Thanksgiving is tomorrow. It is, without a doubt, my favorite holiday…which I’ve written about before, for the blog at work. There’s not much I can add on top of that, as I think it perfectly sums up how I feel about the holiday.
I am at a bit of a loss this year, though, as I stand here the day before Thanksgiving. The past few months have been difficult for my family, with a few unexpected losses, and the normal struggles of day-to-day life added on top of that. I know the holiday season stretching from Thanksgiving to New Years can be tough for a lot of people, and I feel like this year is going to be more trying for a number of people I know. I worry for them all, knowing that depression is an insidious foe, that burrows into your heart and your mind and does its damnedest to hold on. Knowing there are no easy solutions and that people often hide their hardest inner struggles makes me worry more.
And that worry doesn’t stop there. I worry about the sadness and the darkness and the hatred I see on the news every
day. I worry about the intolerance that shows up, unexpected, on my Facebook feed – divisions of “us and them” that come from people I thought I knew and who I thought shared a desire to welcome and love and accept everyone in this world, regardless of differences of opinion. I don’t stop loving those people, even when the hatred appears in those posts, but my heart breaks a little each time I read those words, and it proves that love is hard sometimes and that it is something we have to work on, each day.
In the midst of all that worry and grief and stress, there come flashes of hope and inspiration and proof that we are not alone in our struggle.
Earlier today, I came across an article about a letter written in response to what has come to light at UVA. While it was written in response to a very specific event, the words and sentiment speak to more than just one situation, in one town. They resonate with all that is going on around us, whether it be war and conflict, protests, sexual assaults, or grieving the loss of a loved one. I read these words these morning and cried because of the beauty and the hope contained within them:
We are adrift. We have faced tragedy upon tragedy. We have been asked to contend with the inexplicable, with the horrendous, and with the deeply unfair. We are adrift—yet we drift together.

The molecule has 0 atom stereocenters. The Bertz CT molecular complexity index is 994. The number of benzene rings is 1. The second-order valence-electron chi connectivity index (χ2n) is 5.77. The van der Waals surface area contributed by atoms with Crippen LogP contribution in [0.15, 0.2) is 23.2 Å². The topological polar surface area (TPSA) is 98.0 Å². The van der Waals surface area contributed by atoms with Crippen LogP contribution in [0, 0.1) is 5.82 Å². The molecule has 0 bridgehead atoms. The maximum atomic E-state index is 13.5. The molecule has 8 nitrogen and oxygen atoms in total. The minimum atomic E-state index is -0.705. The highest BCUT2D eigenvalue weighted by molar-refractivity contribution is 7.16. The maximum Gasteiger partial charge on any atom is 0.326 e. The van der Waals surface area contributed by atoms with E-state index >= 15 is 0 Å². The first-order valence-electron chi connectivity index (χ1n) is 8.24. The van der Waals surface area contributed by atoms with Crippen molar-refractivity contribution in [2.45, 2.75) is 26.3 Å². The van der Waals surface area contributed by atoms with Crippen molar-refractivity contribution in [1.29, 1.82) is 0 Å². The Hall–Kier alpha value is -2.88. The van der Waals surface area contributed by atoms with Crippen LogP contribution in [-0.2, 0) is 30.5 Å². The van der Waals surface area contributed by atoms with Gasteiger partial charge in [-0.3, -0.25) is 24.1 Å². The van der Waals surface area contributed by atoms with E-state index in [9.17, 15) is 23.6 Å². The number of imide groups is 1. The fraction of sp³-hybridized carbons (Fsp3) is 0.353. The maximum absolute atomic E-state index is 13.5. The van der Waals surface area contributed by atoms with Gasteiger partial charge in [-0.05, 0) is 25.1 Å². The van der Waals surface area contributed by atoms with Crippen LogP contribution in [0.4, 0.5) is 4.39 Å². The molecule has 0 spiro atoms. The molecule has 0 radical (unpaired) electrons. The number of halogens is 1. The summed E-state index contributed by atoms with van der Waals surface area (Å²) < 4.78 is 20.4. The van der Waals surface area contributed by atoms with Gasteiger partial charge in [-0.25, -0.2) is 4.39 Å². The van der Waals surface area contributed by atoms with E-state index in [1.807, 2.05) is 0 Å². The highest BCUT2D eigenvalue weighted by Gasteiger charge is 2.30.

Together, we share in the small solace of company, and we share in the ache of our sadness, and in the light of our hope that things will be better. We share in our anger and in our concern, but—what’s more—we share in the belief that our community can and must evolve.
In times like these, we stand together. We say to each other: I am your support, just as you are mine. Today, and every day, may we stand emboldened by our capacity for love and inspired by our faith in what we can be, what we must be, what we will be. Though our path forward is unclear, we know that it is a path that we must go down together. All of us.
We find ourselves adrift, yet we drift together. Afraid, angry, confused, unsteady, uneasy, unsure —but together.
I hope if you, too, find yourself struggling right now – financially, emotionally, physically – you will find comfort and solace in the knowledge that you are not, in the end, alone. Our grief and our rage and our hopelessness can seem overwhelming, but we can help each other through it. None of us walks completely alone in this world, even though it often feels like it. Sometimes we just can’t see the people beside us.
Tonight and tomorrow, I will be making the pies for Thanksgiving, as I have been doing for several years. And, as I always do, I will be pouring my love and thankfulness into them, along with my hopes for better tomorrows. I know it’s “uncool” to talk about one’s faith, and I in no way want to push my beliefs on others…but tomorrow evening, before we eat, I’ll be saying a prayer, thankful for the abundance before us, for the love around us, and for the strength to move out into the world, bringing what hope and love we can, and doing my best to make a difference for the better. I hope you will not mind when I include you all in my prayer.
Regardless of where you’ll be tomorrow – driving to dinner, sitting in your own house, stuck in an airport, on your own or with family/friends or wishing you were somewhere else – know that you are loved, and that you are appreciated, that someone is thankful you are here, and that there is a place for you in my heart and at my table.